Posted: Jun 8, 2010 10:03 AM by Melissa Canone
Updated: Jun 8, 2010 10:03 AM
A summary of events on Tuesday, June 8, Day 49 of the Gulf of
Mexico oil spill that began with the April 20 explosion and fire on
the drilling rig Deepwater Horizon, owned by Transocean Ltd. and
leased by BP PLC, which is in charge of cleanup and containment.
The blast killed 11 workers. Since then, oil has been pouring into
the Gulf from a blown-out undersea well.
Officials reported that a containment cap over the BP gusher at
the bottom of the Gulf was sucking up one-third to three-quarters
of the oil - but also noted that its effects could linger for
years. And as the oil patches flirt with the coastline, slathering
some spots and leaving others alone, residents who depend on
tourism and fishing are wondering how to head off the damage or
salvage a season that's nearing its peak.
President Barack Obama says his talks with Gulf fishermen and
oil spill experts are not an academic exercise. They're "so I know
whose ass to kick." One target: Tony Hayward, the embattled chief
executive of BP. Obama was asked by Matt Lauer of NBC's "Today"
about Hayward's comments including "I want my life back," and
that "the environmental impact of this disaster is likely to be
very, very modest." "He wouldn't be working for me after any of
those statements," Obama said. The interview, aired Tuesday, was
part of a stepped-up White House effort to show Obama is actively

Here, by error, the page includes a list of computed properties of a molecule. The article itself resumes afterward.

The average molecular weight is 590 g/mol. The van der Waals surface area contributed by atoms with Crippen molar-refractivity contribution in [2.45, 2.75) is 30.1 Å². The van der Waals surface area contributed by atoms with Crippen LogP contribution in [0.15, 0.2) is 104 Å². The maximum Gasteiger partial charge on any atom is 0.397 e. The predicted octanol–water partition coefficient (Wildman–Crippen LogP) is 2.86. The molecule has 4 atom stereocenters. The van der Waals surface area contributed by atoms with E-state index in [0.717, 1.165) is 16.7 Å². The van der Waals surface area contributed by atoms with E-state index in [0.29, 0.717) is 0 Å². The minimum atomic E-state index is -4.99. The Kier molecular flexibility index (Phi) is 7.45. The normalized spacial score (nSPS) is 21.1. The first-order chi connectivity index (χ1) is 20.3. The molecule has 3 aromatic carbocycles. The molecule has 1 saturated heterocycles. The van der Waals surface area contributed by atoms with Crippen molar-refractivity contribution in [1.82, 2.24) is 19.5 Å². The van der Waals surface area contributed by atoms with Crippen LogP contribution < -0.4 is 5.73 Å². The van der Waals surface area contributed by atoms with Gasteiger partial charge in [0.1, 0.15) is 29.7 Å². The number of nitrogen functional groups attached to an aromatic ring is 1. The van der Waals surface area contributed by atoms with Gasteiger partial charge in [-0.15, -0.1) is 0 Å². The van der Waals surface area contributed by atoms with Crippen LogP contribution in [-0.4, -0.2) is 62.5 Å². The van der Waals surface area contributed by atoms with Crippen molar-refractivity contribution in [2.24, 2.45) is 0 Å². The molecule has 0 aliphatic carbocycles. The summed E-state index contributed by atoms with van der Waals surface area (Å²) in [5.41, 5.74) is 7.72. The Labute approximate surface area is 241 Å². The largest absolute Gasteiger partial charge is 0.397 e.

engaged in dealing with the spill. Polls have shown a majority of
Americans believe Obama has handled the crisis poorly.
British officials said Tuesday they would double the number of
inspections carried out at oil rigs in the North Sea following the
Gulf of Mexico spill. Britain's Department of Energy said the
average number of annual environmental checks aboard the country's
24-odd drilling rigs would rise from eight to 16, and said it was
hiring three extra inspectors to help pursue the more aggressive
program. The department did not provide details of the inspections,
but said they involved visits to each rig.
For some who are planning vacations in the region but live
elsewhere, the spill's fickle nature is causing confusion. Adam
Warriner, a customer service agent with California-based CSA Travel
protection, said the company is getting a lot of calls from
vacationers worried the oil will disrupt their trips - even if
they're headed to South Carolina, nowhere near the spill area. That
kind of misperception worries residents and officials in areas that
aren't being hit hard by the oil - and even those in some that are.
It's hard to imagine a spot with more to lose from the Gulf oil
spill than the Magnolia River. Gnarly trees shroud its slow-moving
waters, rich with crabs and mullet. Docks have mailboxes; letters
are delivered by boat. Seafood boils with friends are a weekend
staple. Jamie Hinton, chief of the Magnolia Springs Volunteer Fire
Department, said Monday he spent three weeks tangled in red tape
before finally getting approval to do something that's never before
been needed, much less tried: using a combination of barges and
oil-blocking booms to keep crude out of the Magnolia River.